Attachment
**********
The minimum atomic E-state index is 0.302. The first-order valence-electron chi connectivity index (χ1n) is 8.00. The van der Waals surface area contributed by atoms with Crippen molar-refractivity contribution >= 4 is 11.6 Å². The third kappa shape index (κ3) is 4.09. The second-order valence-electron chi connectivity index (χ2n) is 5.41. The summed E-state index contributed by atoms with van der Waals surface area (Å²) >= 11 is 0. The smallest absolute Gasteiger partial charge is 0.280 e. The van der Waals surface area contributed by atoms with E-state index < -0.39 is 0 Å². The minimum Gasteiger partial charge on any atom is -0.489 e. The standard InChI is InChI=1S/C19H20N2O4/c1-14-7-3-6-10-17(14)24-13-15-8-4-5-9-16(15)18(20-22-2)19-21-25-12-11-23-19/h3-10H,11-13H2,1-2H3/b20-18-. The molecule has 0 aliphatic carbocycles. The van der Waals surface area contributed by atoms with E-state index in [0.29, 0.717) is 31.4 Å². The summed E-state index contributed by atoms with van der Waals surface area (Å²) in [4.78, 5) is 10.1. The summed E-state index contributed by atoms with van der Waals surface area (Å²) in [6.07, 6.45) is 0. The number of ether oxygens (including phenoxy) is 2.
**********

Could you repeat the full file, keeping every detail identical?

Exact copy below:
The minimum atomic E-state index is 0.302. The first-order valence-electron chi connectivity index (χ1n) is 8.00. The van der Waals surface area contributed by atoms with Crippen molar-refractivity contribution >= 4 is 11.6 Å². The third kappa shape index (κ3) is 4.09. The second-order valence-electron chi connectivity index (χ2n) is 5.41. The summed E-state index contributed by atoms with van der Waals surface area (Å²) >= 11 is 0. The smallest absolute Gasteiger partial charge is 0.280 e. The van der Waals surface area contributed by atoms with E-state index < -0.39 is 0 Å². The minimum Gasteiger partial charge on any atom is -0.489 e. The standard InChI is InChI=1S/C19H20N2O4/c1-14-7-3-6-10-17(14)24-13-15-8-4-5-9-16(15)18(20-22-2)19-21-25-12-11-23-19/h3-10H,11-13H2,1-2H3/b20-18-. The molecule has 0 aliphatic carbocycles. The van der Waals surface area contributed by atoms with E-state index in [0.29, 0.717) is 31.4 Å². The summed E-state index contributed by atoms with van der Waals surface area (Å²) in [4.78, 5) is 10.1. The summed E-state index contributed by atoms with van der Waals surface area (Å²) in [6.07, 6.45) is 0. The number of ether oxygens (including phenoxy) is 2.